If you’re interested in cosplaying being a member of the House of Tudor, then Rules is your restaurant. The historic spot has no need for rose-tinted glasses as this place leans maroon, velvet, and murals of Maggie Thatcher. It claims to be London’s oldest restaurants, taking its place in Covent Garden a couple of centuries ago or so, and who’s to argue with that. You might find yourself arguing with some of the quality of food - think 1980s private school dinners - and the finances required, but come in game season and it’s worth playing monarchy make believe.
Few restaurants remain with the gold stamped guarantee of a good time like Quo Vadis. This is in no little part thanks to Jeremy Lee, the head chef who has made this Soho institution a home and a home to so many others. Of course there’s the smoked eel sandwich, which is as good as everyone says, but there’s also the bar to prop up with a martini, the superlative chips (that wordlessly come with ketchup and mayonnaise), paté, pies, and a tower of ‘Quo Vadis profiteroles au chocolat’.
The inclusion of a chippy on a guide to British restaurants is essential, but the question of what chippy isn’t easy. London’s chippies tend to traverse the line between family favourite and just fine, but what Fish Central offers is a bit of everything. It’s an old school fish restaurant in Clerkenwell, the kind where you bring nan and granddad because, after all, this was a spot when it first opened in the late 60s. Their three-course fish supper featuring just the right amount of marie rose sauce, a paddle-sized piece of fried cod or haddock with hand cut chips, and a dessert preferably with custard remains a go-to for every generation.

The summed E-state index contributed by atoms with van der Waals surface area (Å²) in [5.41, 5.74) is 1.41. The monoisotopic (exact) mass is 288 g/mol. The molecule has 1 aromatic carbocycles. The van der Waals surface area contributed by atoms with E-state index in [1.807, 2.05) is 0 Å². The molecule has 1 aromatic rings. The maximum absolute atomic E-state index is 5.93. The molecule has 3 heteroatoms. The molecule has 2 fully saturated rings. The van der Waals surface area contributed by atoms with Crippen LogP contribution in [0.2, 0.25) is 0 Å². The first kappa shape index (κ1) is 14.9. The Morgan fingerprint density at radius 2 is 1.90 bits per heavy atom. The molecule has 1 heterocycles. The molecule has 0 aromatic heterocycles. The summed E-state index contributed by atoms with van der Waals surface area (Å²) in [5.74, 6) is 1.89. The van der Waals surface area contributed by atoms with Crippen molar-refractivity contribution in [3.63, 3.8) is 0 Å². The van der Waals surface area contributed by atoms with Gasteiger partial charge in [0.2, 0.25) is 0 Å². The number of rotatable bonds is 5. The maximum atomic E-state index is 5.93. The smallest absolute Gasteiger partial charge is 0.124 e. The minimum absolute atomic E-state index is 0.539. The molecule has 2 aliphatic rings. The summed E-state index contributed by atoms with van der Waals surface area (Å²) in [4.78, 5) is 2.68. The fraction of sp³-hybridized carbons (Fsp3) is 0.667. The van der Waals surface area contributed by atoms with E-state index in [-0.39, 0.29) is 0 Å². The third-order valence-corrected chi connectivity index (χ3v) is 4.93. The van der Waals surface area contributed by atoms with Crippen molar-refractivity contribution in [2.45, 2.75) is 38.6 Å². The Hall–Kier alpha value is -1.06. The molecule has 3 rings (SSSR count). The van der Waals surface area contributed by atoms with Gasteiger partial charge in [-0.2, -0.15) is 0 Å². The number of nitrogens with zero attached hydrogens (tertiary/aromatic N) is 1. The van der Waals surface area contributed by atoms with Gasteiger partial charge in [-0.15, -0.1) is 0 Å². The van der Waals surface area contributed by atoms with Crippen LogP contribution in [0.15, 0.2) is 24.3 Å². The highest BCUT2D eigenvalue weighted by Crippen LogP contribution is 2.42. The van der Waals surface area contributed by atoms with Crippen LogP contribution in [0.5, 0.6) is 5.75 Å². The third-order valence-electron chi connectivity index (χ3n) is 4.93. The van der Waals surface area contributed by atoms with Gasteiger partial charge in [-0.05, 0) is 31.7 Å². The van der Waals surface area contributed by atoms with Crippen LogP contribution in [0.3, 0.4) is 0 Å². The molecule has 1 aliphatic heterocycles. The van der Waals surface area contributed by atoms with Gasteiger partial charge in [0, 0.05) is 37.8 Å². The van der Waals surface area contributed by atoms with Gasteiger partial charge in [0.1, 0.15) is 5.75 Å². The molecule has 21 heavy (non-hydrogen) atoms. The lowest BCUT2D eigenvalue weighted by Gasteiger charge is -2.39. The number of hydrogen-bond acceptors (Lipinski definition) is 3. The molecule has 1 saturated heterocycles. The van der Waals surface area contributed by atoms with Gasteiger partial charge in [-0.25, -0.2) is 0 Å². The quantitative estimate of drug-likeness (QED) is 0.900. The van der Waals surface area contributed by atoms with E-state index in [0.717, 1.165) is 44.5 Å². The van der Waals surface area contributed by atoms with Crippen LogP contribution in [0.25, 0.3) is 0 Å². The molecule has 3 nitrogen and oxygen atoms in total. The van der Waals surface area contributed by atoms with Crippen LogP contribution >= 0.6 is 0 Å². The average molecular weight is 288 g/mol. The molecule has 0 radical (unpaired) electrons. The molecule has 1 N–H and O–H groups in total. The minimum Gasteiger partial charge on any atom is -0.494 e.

Maggie Jones’s is as quintessentially British as Colin Firth, Jane Austen novels, or having an impassioned argument over whether you should put the cream or the jam on a scone first. This old school Kensington spot is full of quaint home-county nick-nacks, paintings of farmyard scenes, wooden church pews, and enough taper candles to make you feel like you’re in a period drama called something along the lines of Love and Crumble. Open for over 40 years, this place is alleged to have been a popular spot for members of the royal family - namely Princess Margaret - so it’s perfect for people who are looking for a side of history with their fresh game.
On the other side of the metaphorical throne of British food sits Margot Henderson, head chef and one part of Rochelle Canteen. When it comes to havens there is perhaps none more serene and comforting and beige-filled than the canteen. The Shoreditch restaurant still has feel of hush-hush despite its location behind in school yard being nothing like a secret. The changing menu never disappoints. Ever. Be it their classic radish and cod’s roe, pig’s head croquettes, guineafowl and bacon pie, or a gargantuan ice cream sundae.
If your idea of a pub involves fruit machines, sticky floors, and drunk locals that have somehow been sat on their stool since the 80s, then think again. The Harwood Arms in Fulham is about as close as you can get to being an upmarket restaurant whilst still being a pub. It’s on a little street that feels more country than town, and once inside, you’ll find neutral walls, deer antlers, sophisticated furniture, and a posh ’20s bar that we absolutely cannot picture Peggy Mitchell standing behind. You can expect dishes like whole baked lemon sole, strawberry and lavender trifle, and plenty of things involving fresh game. The three-course set menu is fifty quid, which yes, could get you pretty far on the fruit machine at your local, but trust us, the food here is worth it.